A 71-year-old man in Florida died on July 10 after being infected by bacteria that can cause serious gastrointestinal illness and rarely flesh-eating disease (necrotizing fasciitis) from eating a contaminated raw oyster, according to local news reports.
"We have an individual that consumed some raw oysters and to the best of our knowledge had no exposure to salt water, became severely ill, and passed away", Michael Drennon, Disease Intervention Services Program Manager at the Sarasota County Health Dept, said in a statement.
Vibrio vulnificus is sometimes referred to as a "flesh-eating bacteria" but health officials say that label is misleading because it can not attack healthy skin. Sarasota had no cases in 2017, and had three confirmed cases of the bacteria and a single death from infection in 2016. His name has not been released at this time.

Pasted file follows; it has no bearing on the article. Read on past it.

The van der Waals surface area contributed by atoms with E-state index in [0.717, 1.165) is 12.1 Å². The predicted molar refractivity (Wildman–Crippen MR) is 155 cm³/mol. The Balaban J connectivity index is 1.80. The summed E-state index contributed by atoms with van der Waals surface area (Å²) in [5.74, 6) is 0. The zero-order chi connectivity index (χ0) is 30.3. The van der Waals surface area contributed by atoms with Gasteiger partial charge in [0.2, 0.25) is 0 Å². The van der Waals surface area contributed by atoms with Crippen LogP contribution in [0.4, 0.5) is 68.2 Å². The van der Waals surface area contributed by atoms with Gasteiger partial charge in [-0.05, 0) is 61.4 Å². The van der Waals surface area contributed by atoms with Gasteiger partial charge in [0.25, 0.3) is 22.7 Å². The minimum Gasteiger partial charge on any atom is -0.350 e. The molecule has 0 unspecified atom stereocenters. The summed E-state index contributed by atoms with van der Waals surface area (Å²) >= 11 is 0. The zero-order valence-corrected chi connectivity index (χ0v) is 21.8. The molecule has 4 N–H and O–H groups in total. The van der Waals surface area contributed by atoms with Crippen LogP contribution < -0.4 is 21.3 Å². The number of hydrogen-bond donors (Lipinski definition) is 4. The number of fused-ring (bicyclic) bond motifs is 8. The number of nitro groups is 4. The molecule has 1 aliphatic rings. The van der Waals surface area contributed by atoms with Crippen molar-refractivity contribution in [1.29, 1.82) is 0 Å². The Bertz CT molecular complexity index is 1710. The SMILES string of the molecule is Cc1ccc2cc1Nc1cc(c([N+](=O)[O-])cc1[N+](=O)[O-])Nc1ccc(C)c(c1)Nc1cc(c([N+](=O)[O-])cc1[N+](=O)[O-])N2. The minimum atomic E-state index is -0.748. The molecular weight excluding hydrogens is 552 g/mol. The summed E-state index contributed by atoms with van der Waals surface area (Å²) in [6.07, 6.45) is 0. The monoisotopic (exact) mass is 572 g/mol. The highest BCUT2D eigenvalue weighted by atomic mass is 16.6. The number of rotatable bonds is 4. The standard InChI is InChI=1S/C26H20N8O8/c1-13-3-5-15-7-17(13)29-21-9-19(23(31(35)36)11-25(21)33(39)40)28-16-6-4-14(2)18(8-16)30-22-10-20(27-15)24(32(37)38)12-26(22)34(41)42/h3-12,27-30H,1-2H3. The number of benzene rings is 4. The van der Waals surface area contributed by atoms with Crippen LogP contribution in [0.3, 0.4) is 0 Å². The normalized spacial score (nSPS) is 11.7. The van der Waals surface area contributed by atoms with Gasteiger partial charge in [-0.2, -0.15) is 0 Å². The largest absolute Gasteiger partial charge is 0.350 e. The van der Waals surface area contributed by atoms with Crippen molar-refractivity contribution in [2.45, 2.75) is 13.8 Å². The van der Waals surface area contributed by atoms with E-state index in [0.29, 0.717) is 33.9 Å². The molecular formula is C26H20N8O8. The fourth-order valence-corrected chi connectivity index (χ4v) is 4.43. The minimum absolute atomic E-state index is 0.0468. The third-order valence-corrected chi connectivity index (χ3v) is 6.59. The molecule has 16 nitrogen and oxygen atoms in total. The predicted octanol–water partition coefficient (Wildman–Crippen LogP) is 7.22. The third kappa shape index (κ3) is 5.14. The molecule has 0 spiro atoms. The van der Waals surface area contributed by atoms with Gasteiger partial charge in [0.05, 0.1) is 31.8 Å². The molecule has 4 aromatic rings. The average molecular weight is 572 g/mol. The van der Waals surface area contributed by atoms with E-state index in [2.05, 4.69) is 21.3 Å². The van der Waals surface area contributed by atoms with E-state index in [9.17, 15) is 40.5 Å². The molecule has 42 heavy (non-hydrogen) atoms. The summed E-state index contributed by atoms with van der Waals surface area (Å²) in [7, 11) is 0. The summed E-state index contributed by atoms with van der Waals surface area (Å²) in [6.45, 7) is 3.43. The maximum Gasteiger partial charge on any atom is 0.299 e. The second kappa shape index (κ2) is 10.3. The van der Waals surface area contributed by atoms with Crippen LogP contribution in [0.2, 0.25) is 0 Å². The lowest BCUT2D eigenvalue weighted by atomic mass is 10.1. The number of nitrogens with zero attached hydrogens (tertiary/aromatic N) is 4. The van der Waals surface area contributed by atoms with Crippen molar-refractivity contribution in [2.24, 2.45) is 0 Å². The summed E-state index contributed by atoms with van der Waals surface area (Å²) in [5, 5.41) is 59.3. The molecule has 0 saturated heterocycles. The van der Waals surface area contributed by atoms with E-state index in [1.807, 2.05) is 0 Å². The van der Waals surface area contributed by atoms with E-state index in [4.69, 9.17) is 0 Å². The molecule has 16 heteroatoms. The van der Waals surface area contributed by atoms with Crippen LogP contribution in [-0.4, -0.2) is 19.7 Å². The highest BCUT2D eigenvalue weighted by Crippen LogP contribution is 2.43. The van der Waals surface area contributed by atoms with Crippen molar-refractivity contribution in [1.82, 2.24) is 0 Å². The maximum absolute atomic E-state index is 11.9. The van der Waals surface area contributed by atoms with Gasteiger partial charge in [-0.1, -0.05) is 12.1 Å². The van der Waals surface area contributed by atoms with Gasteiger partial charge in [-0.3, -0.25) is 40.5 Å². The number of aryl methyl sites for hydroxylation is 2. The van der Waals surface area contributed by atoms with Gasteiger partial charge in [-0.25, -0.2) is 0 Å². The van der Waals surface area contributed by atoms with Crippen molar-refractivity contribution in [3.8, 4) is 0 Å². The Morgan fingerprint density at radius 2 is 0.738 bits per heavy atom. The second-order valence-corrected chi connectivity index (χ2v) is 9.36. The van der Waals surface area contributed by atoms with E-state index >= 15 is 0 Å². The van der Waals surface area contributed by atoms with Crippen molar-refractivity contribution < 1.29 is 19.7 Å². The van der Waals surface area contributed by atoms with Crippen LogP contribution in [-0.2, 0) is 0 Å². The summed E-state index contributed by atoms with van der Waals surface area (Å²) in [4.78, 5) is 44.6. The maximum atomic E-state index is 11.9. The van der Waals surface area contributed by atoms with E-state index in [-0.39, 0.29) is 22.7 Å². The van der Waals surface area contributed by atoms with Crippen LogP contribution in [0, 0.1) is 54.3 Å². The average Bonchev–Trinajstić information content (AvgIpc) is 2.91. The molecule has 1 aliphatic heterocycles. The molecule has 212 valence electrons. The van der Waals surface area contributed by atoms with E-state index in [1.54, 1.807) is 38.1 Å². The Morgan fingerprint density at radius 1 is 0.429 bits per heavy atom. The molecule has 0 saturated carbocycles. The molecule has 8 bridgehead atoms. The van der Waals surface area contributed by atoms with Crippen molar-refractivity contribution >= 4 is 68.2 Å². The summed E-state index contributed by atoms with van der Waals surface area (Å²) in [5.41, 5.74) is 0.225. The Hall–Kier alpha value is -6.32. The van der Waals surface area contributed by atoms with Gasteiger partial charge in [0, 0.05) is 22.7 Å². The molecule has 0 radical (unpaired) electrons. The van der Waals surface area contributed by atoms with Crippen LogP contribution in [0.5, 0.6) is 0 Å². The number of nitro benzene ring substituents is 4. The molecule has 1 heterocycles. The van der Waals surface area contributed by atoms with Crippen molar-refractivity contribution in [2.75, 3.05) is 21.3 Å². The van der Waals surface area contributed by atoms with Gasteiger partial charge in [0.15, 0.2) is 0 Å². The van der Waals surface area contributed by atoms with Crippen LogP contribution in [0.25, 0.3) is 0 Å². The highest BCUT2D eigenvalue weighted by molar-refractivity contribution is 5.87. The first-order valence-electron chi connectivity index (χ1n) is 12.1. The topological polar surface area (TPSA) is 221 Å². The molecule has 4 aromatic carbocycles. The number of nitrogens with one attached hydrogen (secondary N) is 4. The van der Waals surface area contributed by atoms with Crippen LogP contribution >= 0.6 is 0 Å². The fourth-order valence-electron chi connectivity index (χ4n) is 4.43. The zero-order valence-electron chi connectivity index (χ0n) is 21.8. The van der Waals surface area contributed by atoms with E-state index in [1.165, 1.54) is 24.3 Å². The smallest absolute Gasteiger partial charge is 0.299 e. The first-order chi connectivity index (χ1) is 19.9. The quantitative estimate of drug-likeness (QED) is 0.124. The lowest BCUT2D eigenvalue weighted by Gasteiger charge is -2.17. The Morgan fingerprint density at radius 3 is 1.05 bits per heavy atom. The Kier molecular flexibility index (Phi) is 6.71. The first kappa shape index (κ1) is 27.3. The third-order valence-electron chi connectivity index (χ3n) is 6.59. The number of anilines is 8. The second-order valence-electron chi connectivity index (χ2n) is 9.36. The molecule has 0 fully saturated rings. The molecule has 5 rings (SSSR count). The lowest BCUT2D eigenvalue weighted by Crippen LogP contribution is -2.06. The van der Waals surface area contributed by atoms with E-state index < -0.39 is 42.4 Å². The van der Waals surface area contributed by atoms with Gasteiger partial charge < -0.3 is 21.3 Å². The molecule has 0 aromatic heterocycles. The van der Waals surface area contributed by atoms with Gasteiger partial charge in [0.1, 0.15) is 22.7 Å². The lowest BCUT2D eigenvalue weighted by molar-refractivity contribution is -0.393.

Flesh-eating bacteriaVibrio vulnificus is often located in the shellfish.
Some shellfish fans look out for their health by only eating raw seafood in months ending with an "R", meaning September, October, November and December.
Officials said this was the first confirmed case and death from Vibrio vulnificus in Sarasota County this year, with no reported cases last year, The Sun-Sentinel said. In rare cases, the bacteria can become "flesh eating disease". Of the 80,000 illnesses caused by vibriosis each year, about 52,000 of them were a result of eating contaminated food, according to the CDC.
Though sometimes labeled a "flesh-eating" bacteria, Vibrio vulnificus can not attack healthy skin, the Sun-Sentinel reported.
They also should not enter the water with an open wound, but should wrap or protect any wounds before entering brackish sea water.
In these instances, many people with the infections have to be admitted into ICU, with between 15 and 30 percent of cases proving to be fatal.
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